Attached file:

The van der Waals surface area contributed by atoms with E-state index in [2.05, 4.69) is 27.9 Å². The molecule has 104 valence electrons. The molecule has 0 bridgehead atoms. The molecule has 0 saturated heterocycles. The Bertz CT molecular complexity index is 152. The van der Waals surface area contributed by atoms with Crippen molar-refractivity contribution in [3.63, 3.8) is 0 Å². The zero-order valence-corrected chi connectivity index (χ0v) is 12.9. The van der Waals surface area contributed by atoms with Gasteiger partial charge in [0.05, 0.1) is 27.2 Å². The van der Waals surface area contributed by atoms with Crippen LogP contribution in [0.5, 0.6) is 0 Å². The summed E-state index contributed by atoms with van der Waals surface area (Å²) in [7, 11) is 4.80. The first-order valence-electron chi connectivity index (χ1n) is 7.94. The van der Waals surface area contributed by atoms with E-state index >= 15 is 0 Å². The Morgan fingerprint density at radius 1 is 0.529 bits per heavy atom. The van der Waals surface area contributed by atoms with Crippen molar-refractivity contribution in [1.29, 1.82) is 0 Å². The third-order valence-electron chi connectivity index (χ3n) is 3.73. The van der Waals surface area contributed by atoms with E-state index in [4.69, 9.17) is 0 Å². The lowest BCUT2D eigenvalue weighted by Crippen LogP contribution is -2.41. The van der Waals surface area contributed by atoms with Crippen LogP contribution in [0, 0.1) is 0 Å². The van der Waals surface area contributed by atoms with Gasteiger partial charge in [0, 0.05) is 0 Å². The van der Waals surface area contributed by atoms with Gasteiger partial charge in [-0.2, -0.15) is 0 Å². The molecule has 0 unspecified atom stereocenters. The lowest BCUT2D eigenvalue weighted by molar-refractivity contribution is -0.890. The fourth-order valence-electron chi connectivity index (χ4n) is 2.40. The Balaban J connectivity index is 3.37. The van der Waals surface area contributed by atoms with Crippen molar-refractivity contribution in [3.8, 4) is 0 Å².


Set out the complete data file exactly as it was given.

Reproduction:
The van der Waals surface area contributed by atoms with E-state index in [2.05, 4.69) is 27.9 Å². The molecule has 104 valence electrons. The molecule has 0 bridgehead atoms. The molecule has 0 saturated heterocycles. The Bertz CT molecular complexity index is 152. The van der Waals surface area contributed by atoms with Crippen molar-refractivity contribution in [3.63, 3.8) is 0 Å². The zero-order valence-corrected chi connectivity index (χ0v) is 12.9. The van der Waals surface area contributed by atoms with Gasteiger partial charge in [0.05, 0.1) is 27.2 Å². The van der Waals surface area contributed by atoms with Crippen LogP contribution in [0.5, 0.6) is 0 Å². The summed E-state index contributed by atoms with van der Waals surface area (Å²) in [7, 11) is 4.80. The first-order valence-electron chi connectivity index (χ1n) is 7.94. The van der Waals surface area contributed by atoms with E-state index >= 15 is 0 Å². The Morgan fingerprint density at radius 1 is 0.529 bits per heavy atom. The van der Waals surface area contributed by atoms with Crippen molar-refractivity contribution in [1.29, 1.82) is 0 Å². The third-order valence-electron chi connectivity index (χ3n) is 3.73. The van der Waals surface area contributed by atoms with E-state index in [4.69, 9.17) is 0 Å². The lowest BCUT2D eigenvalue weighted by Crippen LogP contribution is -2.41. The van der Waals surface area contributed by atoms with Crippen LogP contribution in [0, 0.1) is 0 Å². The van der Waals surface area contributed by atoms with Gasteiger partial charge in [0, 0.05) is 0 Å². The van der Waals surface area contributed by atoms with Gasteiger partial charge in [-0.2, -0.15) is 0 Å². The molecule has 0 unspecified atom stereocenters. The lowest BCUT2D eigenvalue weighted by molar-refractivity contribution is -0.890. The fourth-order valence-electron chi connectivity index (χ4n) is 2.40. The Balaban J connectivity index is 3.37. The van der Waals surface area contributed by atoms with Crippen molar-refractivity contribution in [3.8, 4) is 0 Å².